Roy Lichtenstein, ‘Illustration for "Bayonne en Entrant dans NYC"’, 1992, Vertu Fine Art
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Roy Lichtenstein

Illustration for "Bayonne en Entrant dans NYC", 1992

Etching and aquatint
14 × 19 in
35.6 × 48.3 cm
Edition 22/80
.
Sold
Location
Boca Raton, New York, Bridgehampton
Want to sell a work by this artist? Consign with Artsy.
About the work
Bibliography
Medium
Signature
Hand initialed "rfl" in pencil lower right
Series
The New Fall of America
Roy Lichtenstein
American, 1923–1997
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When American Pop artist Roy Lichtenstein painted Look Mickey in 1961, it set the tone for his career. This primary-color portrait of the cartoon mouse introduced Lichtenstein’s detached and deadpan style at a time when introspective Abstract Expressionism reigned. Mining material from advertisements, comics, and the everyday, Lichtenstein brought what was then a great taboo—commercial art—into the gallery. He stressed the artificiality of his images by painting them as though they’d come from a commercial press, with the flat, single-color Ben-Day dots of the newspaper meticulously rendered by hand using paint and stencils. Later in his career, Lichtenstein extended his source material to art history, including the work of Claude Monet and Pablo Picasso, and experimented with three-dimensional works. Lichtenstein’s use of appropriated imagery has influenced artists such as Richard Prince, Jeff Koons, and Raymond Pettibon.

Roy Lichtenstein, ‘Illustration for "Bayonne en Entrant dans NYC"’, 1992, Vertu Fine Art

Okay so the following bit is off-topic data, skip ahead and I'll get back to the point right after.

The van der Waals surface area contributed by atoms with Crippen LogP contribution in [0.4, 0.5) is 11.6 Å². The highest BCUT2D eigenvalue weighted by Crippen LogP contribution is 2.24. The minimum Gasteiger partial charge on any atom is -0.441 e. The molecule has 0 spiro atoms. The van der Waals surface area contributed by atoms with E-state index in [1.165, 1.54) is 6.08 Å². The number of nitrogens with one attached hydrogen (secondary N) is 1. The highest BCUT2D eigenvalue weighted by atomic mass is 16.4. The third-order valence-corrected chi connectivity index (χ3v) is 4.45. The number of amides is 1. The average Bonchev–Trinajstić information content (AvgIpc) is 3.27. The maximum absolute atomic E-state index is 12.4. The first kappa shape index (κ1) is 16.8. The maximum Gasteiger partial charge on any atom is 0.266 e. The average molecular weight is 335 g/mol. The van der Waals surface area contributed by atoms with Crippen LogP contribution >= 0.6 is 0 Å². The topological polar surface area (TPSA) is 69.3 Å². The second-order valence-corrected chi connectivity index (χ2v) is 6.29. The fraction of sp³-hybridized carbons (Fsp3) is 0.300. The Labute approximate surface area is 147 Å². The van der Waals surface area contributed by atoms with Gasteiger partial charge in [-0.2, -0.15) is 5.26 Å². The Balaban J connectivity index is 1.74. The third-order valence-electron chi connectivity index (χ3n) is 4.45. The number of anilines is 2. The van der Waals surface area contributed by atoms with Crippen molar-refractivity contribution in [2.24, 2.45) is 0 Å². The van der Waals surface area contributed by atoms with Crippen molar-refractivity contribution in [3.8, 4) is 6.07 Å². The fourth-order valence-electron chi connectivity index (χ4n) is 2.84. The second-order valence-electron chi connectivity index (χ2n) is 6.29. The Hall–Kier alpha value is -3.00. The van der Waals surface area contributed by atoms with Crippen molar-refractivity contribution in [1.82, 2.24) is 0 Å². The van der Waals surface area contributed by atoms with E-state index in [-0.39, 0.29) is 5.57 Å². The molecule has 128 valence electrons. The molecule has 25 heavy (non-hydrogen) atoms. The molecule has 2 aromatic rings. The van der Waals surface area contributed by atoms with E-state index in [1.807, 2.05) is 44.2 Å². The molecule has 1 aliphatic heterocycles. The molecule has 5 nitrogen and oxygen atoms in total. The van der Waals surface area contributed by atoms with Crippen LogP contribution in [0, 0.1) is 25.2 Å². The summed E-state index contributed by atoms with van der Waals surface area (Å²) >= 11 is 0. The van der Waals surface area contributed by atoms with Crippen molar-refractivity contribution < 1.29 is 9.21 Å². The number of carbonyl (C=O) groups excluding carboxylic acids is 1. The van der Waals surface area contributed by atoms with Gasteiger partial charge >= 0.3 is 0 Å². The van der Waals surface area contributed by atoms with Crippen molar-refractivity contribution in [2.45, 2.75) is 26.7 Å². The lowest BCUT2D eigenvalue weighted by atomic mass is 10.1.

Save
Save
View
View in room
Share
Share
About the work
Bibliography
Medium
Signature
Hand initialed "rfl" in pencil lower right
Series
The New Fall of America
Roy Lichtenstein
American, 1923–1997
Follow

When American Pop artist Roy Lichtenstein painted Look Mickey in 1961, it set the tone for his career. This primary-color portrait of the cartoon mouse introduced Lichtenstein’s detached and deadpan style at a time when introspective Abstract Expressionism reigned. Mining material from advertisements, comics, and the everyday, Lichtenstein brought what was then a great taboo—commercial art—into the gallery. He stressed the artificiality of his images by painting them as though they’d come from a commercial press, with the flat, single-color Ben-Day dots of the newspaper meticulously rendered by hand using paint and stencils. Later in his career, Lichtenstein extended his source material to art history, including the work of Claude Monet and Pablo Picasso, and experimented with three-dimensional works. Lichtenstein’s use of appropriated imagery has influenced artists such as Richard Prince, Jeff Koons, and Raymond Pettibon.

Roy Lichtenstein

Illustration for "Bayonne en Entrant dans NYC", 1992

Etching and aquatint
14 × 19 in
35.6 × 48.3 cm
Edition 22/80
.
Sold
Location
Boca Raton, New York, Bridgehampton
Want to sell a work by this artist? Consign with Artsy.
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